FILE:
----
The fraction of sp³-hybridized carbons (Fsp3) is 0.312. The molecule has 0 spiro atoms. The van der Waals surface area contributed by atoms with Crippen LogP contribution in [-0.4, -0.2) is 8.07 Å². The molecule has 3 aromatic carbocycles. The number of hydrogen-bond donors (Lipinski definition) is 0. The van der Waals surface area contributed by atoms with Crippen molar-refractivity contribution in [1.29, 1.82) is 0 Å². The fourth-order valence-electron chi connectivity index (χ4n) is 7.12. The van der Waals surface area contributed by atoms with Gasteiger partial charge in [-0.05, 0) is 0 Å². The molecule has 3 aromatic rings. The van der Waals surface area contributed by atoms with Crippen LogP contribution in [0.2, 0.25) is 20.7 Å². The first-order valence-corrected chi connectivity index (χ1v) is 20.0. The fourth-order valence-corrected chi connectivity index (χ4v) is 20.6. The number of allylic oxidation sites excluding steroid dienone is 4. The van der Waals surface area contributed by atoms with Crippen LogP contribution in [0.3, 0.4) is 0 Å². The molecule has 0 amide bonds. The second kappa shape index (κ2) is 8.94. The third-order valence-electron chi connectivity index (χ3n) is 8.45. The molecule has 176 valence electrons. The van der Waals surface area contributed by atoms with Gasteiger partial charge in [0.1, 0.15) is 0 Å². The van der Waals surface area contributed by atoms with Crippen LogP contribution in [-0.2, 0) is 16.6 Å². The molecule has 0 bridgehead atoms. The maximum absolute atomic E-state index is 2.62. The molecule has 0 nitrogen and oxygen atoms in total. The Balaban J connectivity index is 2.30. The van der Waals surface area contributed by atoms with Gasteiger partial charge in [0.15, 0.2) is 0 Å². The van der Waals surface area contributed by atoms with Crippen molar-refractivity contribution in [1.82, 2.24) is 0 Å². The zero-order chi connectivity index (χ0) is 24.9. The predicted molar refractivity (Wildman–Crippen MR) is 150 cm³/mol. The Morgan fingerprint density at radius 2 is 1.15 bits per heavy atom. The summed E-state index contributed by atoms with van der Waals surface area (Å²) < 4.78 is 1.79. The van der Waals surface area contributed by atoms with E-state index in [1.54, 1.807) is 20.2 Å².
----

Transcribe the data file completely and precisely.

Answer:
The fraction of sp³-hybridized carbons (Fsp3) is 0.312. The molecule has 0 spiro atoms. The van der Waals surface area contributed by atoms with Crippen LogP contribution in [-0.4, -0.2) is 8.07 Å². The molecule has 3 aromatic carbocycles. The number of hydrogen-bond donors (Lipinski definition) is 0. The van der Waals surface area contributed by atoms with Crippen molar-refractivity contribution in [1.29, 1.82) is 0 Å². The fourth-order valence-electron chi connectivity index (χ4n) is 7.12. The van der Waals surface area contributed by atoms with Gasteiger partial charge in [-0.05, 0) is 0 Å². The molecule has 3 aromatic rings. The van der Waals surface area contributed by atoms with Crippen LogP contribution in [0.2, 0.25) is 20.7 Å². The first-order valence-corrected chi connectivity index (χ1v) is 20.0. The fourth-order valence-corrected chi connectivity index (χ4v) is 20.6. The number of allylic oxidation sites excluding steroid dienone is 4. The van der Waals surface area contributed by atoms with Crippen LogP contribution in [0.3, 0.4) is 0 Å². The molecule has 0 amide bonds. The second kappa shape index (κ2) is 8.94. The third-order valence-electron chi connectivity index (χ3n) is 8.45. The molecule has 176 valence electrons. The van der Waals surface area contributed by atoms with Gasteiger partial charge in [0.1, 0.15) is 0 Å². The van der Waals surface area contributed by atoms with Crippen LogP contribution in [-0.2, 0) is 16.6 Å². The molecule has 0 bridgehead atoms. The maximum absolute atomic E-state index is 2.62. The molecule has 0 nitrogen and oxygen atoms in total. The Balaban J connectivity index is 2.30. The van der Waals surface area contributed by atoms with Gasteiger partial charge in [0.15, 0.2) is 0 Å². The van der Waals surface area contributed by atoms with Crippen molar-refractivity contribution in [1.82, 2.24) is 0 Å². The zero-order chi connectivity index (χ0) is 24.9. The predicted molar refractivity (Wildman–Crippen MR) is 150 cm³/mol. The Morgan fingerprint density at radius 2 is 1.15 bits per heavy atom. The summed E-state index contributed by atoms with van der Waals surface area (Å²) < 4.78 is 1.79. The van der Waals surface area contributed by atoms with E-state index in [1.54, 1.807) is 20.2 Å².